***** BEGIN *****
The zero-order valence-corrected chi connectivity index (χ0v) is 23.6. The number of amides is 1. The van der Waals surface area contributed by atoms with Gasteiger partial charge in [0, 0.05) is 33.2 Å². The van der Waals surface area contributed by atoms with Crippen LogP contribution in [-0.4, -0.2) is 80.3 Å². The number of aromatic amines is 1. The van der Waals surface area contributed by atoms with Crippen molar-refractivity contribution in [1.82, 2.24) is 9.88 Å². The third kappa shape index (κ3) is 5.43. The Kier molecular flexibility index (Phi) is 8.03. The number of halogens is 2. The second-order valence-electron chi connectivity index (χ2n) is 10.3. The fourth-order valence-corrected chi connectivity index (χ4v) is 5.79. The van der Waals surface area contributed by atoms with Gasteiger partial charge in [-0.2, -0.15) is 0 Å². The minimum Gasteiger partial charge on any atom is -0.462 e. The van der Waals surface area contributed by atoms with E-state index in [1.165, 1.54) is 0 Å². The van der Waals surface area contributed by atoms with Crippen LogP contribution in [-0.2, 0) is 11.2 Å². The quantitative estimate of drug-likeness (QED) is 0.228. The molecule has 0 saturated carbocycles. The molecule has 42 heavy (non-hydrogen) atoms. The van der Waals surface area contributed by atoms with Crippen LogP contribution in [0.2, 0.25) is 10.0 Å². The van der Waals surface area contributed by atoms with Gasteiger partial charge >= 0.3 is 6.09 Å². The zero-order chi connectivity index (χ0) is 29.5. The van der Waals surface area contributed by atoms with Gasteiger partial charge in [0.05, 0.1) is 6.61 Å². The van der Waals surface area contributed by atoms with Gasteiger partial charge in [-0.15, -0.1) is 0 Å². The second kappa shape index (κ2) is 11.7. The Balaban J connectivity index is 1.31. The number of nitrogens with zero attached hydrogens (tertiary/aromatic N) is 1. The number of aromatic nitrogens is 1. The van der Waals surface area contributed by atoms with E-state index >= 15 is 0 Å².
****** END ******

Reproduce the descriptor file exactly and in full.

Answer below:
The zero-order valence-corrected chi connectivity index (χ0v) is 23.6. The number of amides is 1. The van der Waals surface area contributed by atoms with Gasteiger partial charge in [0, 0.05) is 33.2 Å². The van der Waals surface area contributed by atoms with Crippen LogP contribution in [-0.4, -0.2) is 80.3 Å². The number of aromatic amines is 1. The van der Waals surface area contributed by atoms with Crippen molar-refractivity contribution in [1.82, 2.24) is 9.88 Å². The third kappa shape index (κ3) is 5.43. The Kier molecular flexibility index (Phi) is 8.03. The number of halogens is 2. The second-order valence-electron chi connectivity index (χ2n) is 10.3. The fourth-order valence-corrected chi connectivity index (χ4v) is 5.79. The van der Waals surface area contributed by atoms with Gasteiger partial charge in [-0.2, -0.15) is 0 Å². The minimum Gasteiger partial charge on any atom is -0.462 e. The van der Waals surface area contributed by atoms with E-state index in [1.165, 1.54) is 0 Å². The van der Waals surface area contributed by atoms with Crippen LogP contribution in [-0.2, 0) is 11.2 Å². The quantitative estimate of drug-likeness (QED) is 0.228. The molecule has 0 saturated carbocycles. The molecule has 42 heavy (non-hydrogen) atoms. The van der Waals surface area contributed by atoms with Crippen LogP contribution in [0.2, 0.25) is 10.0 Å². The van der Waals surface area contributed by atoms with Gasteiger partial charge >= 0.3 is 6.09 Å². The zero-order chi connectivity index (χ0) is 29.5. The van der Waals surface area contributed by atoms with Gasteiger partial charge in [0.05, 0.1) is 6.61 Å². The van der Waals surface area contributed by atoms with Gasteiger partial charge in [-0.15, -0.1) is 0 Å². The second kappa shape index (κ2) is 11.7. The Balaban J connectivity index is 1.31. The number of nitrogens with zero attached hydrogens (tertiary/aromatic N) is 1. The number of aromatic nitrogens is 1. The van der Waals surface area contributed by atoms with E-state index >= 15 is 0 Å².